Prince officially reopens £50m Library

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Prince Edward reopening Central Library

Prince Edward views one of the exhibitions at Central Library.

Liverpool’s newly refurbished Central Library was officially reopened by HRH Prince Edward, the Earl of Wessex on Monday.

The Prince toured the library, which cost £50m to renovate, and met with youngsters from the community. The tour culminated in the unveiling of a plaque marking the occasion.

Prince Edward said: “To all the people involved a huge congratulations. It’s marvellous that you’ve been able to uncover such hidden treasures within the library.”

The Earl entered the library to a performance of John Lennon’s Imagine by the Liverpool Signing Choir and also enjoyed a performance by the Liverpool Community Choir.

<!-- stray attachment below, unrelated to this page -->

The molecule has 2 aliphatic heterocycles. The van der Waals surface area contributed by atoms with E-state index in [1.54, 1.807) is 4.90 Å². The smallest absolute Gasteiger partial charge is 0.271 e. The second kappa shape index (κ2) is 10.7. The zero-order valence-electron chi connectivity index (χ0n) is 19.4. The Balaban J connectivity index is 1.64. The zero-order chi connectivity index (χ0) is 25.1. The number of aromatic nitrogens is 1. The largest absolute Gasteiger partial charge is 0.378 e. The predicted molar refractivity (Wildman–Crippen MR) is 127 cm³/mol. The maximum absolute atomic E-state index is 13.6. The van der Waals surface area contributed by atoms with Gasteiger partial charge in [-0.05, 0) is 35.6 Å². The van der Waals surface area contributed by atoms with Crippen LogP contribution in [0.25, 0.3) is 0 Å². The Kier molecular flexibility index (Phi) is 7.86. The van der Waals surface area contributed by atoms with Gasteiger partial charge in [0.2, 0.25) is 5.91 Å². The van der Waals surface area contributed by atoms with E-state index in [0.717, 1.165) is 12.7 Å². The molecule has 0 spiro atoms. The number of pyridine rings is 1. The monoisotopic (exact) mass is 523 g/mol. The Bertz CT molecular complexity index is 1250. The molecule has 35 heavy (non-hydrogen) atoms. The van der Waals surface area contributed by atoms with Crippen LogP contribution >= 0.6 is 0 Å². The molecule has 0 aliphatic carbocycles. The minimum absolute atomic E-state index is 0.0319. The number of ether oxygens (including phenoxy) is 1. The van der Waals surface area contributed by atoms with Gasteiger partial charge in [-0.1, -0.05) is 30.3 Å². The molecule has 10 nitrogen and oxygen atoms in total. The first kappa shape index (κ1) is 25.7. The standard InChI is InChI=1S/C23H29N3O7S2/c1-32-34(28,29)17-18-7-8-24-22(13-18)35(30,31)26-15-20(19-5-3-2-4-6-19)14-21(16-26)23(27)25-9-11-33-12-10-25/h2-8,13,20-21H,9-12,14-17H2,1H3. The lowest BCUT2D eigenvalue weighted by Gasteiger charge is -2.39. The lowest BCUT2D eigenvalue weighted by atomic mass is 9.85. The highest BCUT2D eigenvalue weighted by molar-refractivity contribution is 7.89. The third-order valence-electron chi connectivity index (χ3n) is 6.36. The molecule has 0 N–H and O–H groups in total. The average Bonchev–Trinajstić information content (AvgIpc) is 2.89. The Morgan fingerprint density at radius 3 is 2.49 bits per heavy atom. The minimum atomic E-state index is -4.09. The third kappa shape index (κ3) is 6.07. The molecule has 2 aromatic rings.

The tour included visits to the Oak Room and Hornby Library, which houses over 15,000 rare books, and to the new Children’s ‘Discover’ room.

Prince Edward also paid tribute to Liverpool Council’s head of libraries, Joyce Little, who retired exactly 45 years after starting work at the council.

The Prince said: “I think Joyce has steered through the most extraordinary re-invention of a city library. The space she has managed to create is fantastic.”

The opening marks the first royal engagement at the library since the Queen and Prince Phillip visited in 1999.

Cllr Joyce Little, told the Echo: “This project has been a labour of love for me so I’m delighted to be able to show-off what is, in myopinion, Britain’s best library to our royal visitor.

“Since the library re-opened in May, we have been overwhelmed with the positive reaction to the new building. It’s been a real challenge to retain and perfectly restore the beautiful historic elements, and at the same time modernise it and make it a desirable place for people to spend time.”

Liverpool’s Central Library originally opened in 1860 and closed in 2010 in order for the refurbishment to begin, before reopening earlier this year.

About Nathan Pearce, JMU Journalism